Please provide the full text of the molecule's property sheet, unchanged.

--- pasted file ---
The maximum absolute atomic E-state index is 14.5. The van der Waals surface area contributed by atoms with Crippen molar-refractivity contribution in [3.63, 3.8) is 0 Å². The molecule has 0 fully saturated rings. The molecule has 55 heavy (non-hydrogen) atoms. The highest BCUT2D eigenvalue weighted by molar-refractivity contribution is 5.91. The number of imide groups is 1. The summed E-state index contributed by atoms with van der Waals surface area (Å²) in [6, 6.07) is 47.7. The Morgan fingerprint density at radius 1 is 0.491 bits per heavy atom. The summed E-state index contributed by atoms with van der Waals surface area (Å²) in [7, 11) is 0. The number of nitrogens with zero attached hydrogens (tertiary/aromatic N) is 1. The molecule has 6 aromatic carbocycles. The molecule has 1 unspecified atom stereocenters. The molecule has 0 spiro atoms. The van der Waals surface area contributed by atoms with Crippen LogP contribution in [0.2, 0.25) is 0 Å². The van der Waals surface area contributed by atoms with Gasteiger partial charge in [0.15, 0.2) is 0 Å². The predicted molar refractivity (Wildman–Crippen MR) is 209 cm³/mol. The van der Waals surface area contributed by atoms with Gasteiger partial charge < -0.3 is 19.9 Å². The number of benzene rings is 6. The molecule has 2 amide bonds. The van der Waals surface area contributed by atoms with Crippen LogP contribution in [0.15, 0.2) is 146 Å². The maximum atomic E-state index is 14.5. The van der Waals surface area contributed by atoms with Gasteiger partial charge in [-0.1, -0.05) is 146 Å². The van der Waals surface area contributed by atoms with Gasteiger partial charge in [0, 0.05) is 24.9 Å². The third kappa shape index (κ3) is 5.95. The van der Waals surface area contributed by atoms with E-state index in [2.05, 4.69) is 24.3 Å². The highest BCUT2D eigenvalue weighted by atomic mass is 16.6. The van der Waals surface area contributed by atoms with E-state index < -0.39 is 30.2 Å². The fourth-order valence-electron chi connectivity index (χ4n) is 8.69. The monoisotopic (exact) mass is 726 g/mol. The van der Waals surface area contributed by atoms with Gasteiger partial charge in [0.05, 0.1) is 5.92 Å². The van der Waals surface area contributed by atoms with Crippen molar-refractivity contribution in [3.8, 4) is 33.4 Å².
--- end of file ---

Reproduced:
The maximum absolute atomic E-state index is 14.5. The van der Waals surface area contributed by atoms with Crippen molar-refractivity contribution in [3.63, 3.8) is 0 Å². The molecule has 0 fully saturated rings. The molecule has 55 heavy (non-hydrogen) atoms. The highest BCUT2D eigenvalue weighted by molar-refractivity contribution is 5.91. The number of imide groups is 1. The summed E-state index contributed by atoms with van der Waals surface area (Å²) in [6, 6.07) is 47.7. The Morgan fingerprint density at radius 1 is 0.491 bits per heavy atom. The summed E-state index contributed by atoms with van der Waals surface area (Å²) in [7, 11) is 0. The number of nitrogens with zero attached hydrogens (tertiary/aromatic N) is 1. The molecule has 6 aromatic carbocycles. The molecule has 1 unspecified atom stereocenters. The molecule has 0 spiro atoms. The van der Waals surface area contributed by atoms with Crippen LogP contribution in [0.2, 0.25) is 0 Å². The van der Waals surface area contributed by atoms with Gasteiger partial charge in [0.15, 0.2) is 0 Å². The predicted molar refractivity (Wildman–Crippen MR) is 209 cm³/mol. The van der Waals surface area contributed by atoms with Gasteiger partial charge < -0.3 is 19.9 Å². The number of benzene rings is 6. The molecule has 2 amide bonds. The van der Waals surface area contributed by atoms with Crippen LogP contribution in [0.15, 0.2) is 146 Å². The maximum atomic E-state index is 14.5. The van der Waals surface area contributed by atoms with Gasteiger partial charge in [-0.1, -0.05) is 146 Å². The van der Waals surface area contributed by atoms with Gasteiger partial charge in [0, 0.05) is 24.9 Å². The third kappa shape index (κ3) is 5.95. The van der Waals surface area contributed by atoms with E-state index in [2.05, 4.69) is 24.3 Å². The highest BCUT2D eigenvalue weighted by atomic mass is 16.6. The van der Waals surface area contributed by atoms with E-state index < -0.39 is 30.2 Å². The fourth-order valence-electron chi connectivity index (χ4n) is 8.69. The monoisotopic (exact) mass is 726 g/mol. The van der Waals surface area contributed by atoms with Gasteiger partial charge in [0.05, 0.1) is 5.92 Å². The van der Waals surface area contributed by atoms with Crippen molar-refractivity contribution in [3.8, 4) is 33.4 Å².